6. Create an engaged, social environment
    Keeping teams updated on project status can involve convoluted email chains, multiple phone calls and far too many unproductive meetings. As well as being time-consuming and stressful, foggy communication structures can lead to under-pressure team members hiding from responsibility. Instead, promotes open communication and transparency, which reinforces good behavior and personal responsibility. Social features in your project management tools and kanban capability provides full insight into who is doing what and when, who has not completed their task in time and who is in possession of what information.

  7. Set them free
    The modern workforce is no longer shackled to their desks 9 to 5. So it is vital to use a collaboration tool that ensures all information they require whether documents, data, contacts, plans, visuals or blueprints is easily, instantly and securely accessible from anywhere, on any device. Everyone on a project should be able to see every action at all times, then respond instantly. E-mail chains should be banished. Workers should be empowered to excel wherever they are. Smart cloud tools should be available not only in desktops, but also in everyone's smartphones. Test potential cloud tool providers before you choose: search in Google Play and the App Store for apps and user reviews.

  8. Trust your team
    An ethos of individual responsibility should be established in the age of mobile working. A tool that facilitates collaboration can result in team members becoming more involved in decision-making and self organization, no matter their location. The job of management suddenly becomes more about empowering workers than directing them. Open communication and transparency reinforces good behavior and develops personal responsibility.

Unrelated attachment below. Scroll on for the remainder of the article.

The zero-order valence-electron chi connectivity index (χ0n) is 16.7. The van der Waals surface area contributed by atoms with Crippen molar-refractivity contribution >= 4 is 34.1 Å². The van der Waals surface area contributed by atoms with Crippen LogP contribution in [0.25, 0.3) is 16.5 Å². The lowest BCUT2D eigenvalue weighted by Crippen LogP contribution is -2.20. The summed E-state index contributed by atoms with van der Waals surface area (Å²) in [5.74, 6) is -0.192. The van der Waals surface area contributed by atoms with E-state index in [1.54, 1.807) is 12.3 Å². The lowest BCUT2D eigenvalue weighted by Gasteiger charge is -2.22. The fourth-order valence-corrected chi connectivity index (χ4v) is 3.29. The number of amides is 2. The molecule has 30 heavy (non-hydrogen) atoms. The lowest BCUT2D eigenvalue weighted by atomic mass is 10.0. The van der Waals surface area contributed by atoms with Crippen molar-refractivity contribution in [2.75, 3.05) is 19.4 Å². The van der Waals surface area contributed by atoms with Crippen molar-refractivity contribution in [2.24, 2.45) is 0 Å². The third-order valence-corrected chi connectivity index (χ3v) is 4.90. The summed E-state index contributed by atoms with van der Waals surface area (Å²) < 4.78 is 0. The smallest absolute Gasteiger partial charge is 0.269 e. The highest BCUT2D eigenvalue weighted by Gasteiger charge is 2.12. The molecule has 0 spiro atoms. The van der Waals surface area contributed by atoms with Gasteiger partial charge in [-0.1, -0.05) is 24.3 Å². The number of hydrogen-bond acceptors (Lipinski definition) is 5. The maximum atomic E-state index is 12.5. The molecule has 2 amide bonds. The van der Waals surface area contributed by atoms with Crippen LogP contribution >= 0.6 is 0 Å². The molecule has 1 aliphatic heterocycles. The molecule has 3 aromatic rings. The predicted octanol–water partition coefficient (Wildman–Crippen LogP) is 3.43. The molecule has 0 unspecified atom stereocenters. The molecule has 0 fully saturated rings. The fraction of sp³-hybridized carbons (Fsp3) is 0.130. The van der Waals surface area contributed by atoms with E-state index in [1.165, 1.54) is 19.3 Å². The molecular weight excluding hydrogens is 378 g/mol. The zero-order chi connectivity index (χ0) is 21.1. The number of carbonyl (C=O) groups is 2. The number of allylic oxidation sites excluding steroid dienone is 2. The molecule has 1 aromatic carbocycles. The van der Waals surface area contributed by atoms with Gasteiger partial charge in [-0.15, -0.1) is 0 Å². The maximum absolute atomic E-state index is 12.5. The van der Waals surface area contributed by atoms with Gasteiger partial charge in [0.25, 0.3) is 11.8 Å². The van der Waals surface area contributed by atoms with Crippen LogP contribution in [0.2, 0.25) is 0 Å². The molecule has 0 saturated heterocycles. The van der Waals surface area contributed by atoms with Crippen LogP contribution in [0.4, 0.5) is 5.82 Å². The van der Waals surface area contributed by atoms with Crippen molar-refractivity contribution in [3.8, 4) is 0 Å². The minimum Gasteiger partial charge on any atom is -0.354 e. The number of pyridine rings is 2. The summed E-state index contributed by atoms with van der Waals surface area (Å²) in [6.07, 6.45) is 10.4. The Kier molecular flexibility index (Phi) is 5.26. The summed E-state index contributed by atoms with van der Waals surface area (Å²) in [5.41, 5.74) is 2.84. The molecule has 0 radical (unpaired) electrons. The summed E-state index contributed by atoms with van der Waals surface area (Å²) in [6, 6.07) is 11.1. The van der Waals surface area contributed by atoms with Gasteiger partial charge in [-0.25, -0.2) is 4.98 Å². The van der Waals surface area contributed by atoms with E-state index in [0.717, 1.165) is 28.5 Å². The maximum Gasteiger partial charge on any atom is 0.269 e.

9. Make the right hardware choices
    Heavy investment in desk-bound computers by companies is coming to an end in the mobile world. So let employees rather than IT departments drive the hardware decisions. Allow them to use the mobile devices and operating systems that suit them. Cloud tools reachable with a browser integrate smoothly with IT systems already in place within an organization and it is not requiring installation. Be sure to take advantage of the bring your own device trend. It means companies don't have to make huge investments to harness the benefits of connectivity.

  10. Stop administering, start doing
    Constant meetings can be the bane of a project manager's life. With a fully transparent, open work culture you can cut right back on the need for touch-base meetings. An all-in-one cloud collaboration tool with visual features allows team members to become more aware of their responsibilities and project progress. The tool should facilitate self organization, no matter the individual's location. The need for constant meetings dissipates. Instead you can monitor, rather than participate in, the planning process as you lead the team toward its goals.


For more information, please visit: www.projectplace.com.



Tweet article
BW on TwitterBW RSS feed